“Army had its usual great team, but the passes demoralized them completely,” said Harper several decades later. “By the time it ended, we could do anything we pleased, running or passing. They didn’t know what to expect, or what to think about it.”

Wrote the New York Times in its coverage: “The Westerners flashed the most sensational football ever seen in the East.”

Authors Jim Beach and Daniel Moore in their book Army vs. Notre Dame, The Big Game: “The feature of the game that most amazed the sports fans in the East was the length of Dorais’ passes. Some of the spiral throws traveled 35 to 40 yards to the receiver, an unheard of distance in those days.” Back home, when the final score was finally posted downtown the South Bend News-Times reported, “pandemonium broke loose among the students.

With wild shrieks of delight they turned into Main Street and in a few moments 300 had gathered to celebrate the overwhelming victory. A snake dance was quickly formed and the men invaded Michigan Street winding from curb to curb and yelling like demons.”

Maybe someone watching the scene might have mused, “One hundred years from now, who’ll know or care?”

One hundred years later, the answer is clear. The great opportunity became the vehicle for many more great moments.


Unofficially, Dorais is listed with having finished 14 of 17 for 243 yards against Army. Based on different reports, that might not be quite accurate because at least one game account had Dorais missing two passes in the first quarter, two in the second quarter (including an interception) and his lone attempt in the third. Suffice to say, Notre Dame had the better passing day.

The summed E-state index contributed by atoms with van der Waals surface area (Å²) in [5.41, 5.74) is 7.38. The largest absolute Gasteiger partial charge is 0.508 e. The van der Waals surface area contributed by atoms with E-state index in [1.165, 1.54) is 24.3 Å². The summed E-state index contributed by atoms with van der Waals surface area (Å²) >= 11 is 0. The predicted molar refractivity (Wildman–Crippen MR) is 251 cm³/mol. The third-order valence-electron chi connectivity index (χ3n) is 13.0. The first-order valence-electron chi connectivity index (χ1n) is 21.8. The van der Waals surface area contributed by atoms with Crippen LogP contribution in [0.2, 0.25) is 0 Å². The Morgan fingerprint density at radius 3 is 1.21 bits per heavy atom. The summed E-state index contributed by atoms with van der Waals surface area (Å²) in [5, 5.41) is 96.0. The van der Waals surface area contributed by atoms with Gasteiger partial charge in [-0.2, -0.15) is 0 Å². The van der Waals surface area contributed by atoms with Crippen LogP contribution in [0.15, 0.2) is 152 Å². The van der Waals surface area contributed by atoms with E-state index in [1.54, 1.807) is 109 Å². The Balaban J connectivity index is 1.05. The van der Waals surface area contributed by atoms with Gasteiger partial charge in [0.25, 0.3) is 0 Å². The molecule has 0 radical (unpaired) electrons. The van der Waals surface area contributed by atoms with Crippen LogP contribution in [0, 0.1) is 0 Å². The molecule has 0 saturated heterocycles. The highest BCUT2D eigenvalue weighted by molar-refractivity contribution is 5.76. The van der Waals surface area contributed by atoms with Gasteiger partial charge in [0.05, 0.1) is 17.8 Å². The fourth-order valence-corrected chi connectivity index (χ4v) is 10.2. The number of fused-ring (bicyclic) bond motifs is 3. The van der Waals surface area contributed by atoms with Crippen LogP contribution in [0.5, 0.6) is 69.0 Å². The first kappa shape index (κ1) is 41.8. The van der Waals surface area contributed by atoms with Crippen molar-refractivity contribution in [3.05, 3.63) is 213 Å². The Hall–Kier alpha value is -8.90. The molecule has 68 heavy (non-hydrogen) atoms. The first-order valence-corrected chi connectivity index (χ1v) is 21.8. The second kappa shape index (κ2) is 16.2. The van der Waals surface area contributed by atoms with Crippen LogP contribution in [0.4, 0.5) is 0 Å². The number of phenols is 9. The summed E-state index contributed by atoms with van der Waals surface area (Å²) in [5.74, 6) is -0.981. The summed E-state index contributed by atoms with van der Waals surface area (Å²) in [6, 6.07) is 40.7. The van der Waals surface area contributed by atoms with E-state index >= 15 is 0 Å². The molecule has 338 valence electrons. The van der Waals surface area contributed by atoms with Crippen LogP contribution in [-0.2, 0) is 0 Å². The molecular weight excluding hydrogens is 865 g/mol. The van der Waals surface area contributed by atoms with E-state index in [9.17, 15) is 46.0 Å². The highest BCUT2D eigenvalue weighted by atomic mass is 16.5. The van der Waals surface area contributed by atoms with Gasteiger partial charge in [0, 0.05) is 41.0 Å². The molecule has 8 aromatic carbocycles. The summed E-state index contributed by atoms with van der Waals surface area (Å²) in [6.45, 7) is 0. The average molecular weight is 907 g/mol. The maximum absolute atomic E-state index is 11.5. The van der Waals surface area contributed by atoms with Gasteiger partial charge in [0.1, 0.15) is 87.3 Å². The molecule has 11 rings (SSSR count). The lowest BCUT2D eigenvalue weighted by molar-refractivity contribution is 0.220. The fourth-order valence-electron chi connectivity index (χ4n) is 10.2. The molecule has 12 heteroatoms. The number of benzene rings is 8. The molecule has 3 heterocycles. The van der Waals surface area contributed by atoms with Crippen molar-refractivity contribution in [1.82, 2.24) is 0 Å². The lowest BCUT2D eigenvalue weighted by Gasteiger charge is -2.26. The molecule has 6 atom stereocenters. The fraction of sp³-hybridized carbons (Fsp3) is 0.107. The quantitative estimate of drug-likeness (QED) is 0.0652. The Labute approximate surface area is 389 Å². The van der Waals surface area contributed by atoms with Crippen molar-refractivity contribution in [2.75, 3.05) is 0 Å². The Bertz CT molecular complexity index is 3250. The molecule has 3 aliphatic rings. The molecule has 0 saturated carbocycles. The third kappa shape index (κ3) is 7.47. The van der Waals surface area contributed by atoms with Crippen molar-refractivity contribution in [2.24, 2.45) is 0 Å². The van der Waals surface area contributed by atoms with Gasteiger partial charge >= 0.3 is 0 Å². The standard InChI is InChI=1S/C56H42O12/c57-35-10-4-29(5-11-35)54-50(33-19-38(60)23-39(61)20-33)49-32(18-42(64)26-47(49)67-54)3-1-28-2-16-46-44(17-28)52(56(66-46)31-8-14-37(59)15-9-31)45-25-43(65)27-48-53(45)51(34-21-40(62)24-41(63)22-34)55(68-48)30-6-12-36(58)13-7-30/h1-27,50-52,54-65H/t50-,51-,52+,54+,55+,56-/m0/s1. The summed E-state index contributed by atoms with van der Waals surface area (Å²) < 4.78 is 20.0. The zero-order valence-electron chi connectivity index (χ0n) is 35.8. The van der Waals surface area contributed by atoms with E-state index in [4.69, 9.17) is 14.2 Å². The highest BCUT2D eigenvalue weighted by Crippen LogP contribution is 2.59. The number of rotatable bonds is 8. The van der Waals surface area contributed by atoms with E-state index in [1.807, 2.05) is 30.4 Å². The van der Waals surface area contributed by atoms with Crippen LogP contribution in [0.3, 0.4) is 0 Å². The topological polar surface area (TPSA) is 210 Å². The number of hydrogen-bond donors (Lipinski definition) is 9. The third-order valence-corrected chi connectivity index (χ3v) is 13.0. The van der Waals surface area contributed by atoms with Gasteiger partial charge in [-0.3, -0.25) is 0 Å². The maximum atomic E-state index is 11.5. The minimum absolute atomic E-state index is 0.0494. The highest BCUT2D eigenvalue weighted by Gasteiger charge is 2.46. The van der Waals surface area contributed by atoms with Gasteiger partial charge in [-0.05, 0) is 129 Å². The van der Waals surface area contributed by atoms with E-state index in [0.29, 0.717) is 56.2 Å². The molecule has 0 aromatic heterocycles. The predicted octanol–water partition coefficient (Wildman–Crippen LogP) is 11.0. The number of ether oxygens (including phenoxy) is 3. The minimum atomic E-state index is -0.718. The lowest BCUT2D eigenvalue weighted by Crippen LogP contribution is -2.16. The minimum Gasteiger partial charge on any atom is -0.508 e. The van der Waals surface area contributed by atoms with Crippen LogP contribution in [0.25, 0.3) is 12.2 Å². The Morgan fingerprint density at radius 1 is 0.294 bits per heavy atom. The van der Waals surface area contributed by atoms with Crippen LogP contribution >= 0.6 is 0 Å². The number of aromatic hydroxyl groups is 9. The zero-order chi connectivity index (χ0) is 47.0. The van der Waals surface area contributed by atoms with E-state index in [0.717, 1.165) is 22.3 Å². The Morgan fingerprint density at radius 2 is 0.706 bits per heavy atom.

Notre Dame improved to 4-0 with the win and then completed November with victories on the road against Penn State (14-7), Christian Brothers in St. Louis St. Louis (20-7) and Texas (29-7) to complete a perfect season.

Dorais became the first Notre Dame player named a first-team All-American (Frank Menke Syndicate and International News Service). Eichenlaub was named second team on the prestigious Walter Camp team, while Rockne made the third team.

Eager for revenge Army signed on to play Notre Dame the next year (the Cadets won 20-7) — and the series would be uninterrupted through 1947. The Irish also were able to expand their national scheduling with superpower Yale added in 2014 with Syracuse. Later, Nebraska was added as a regular and the cool relationship with the Big Ten began to thaw.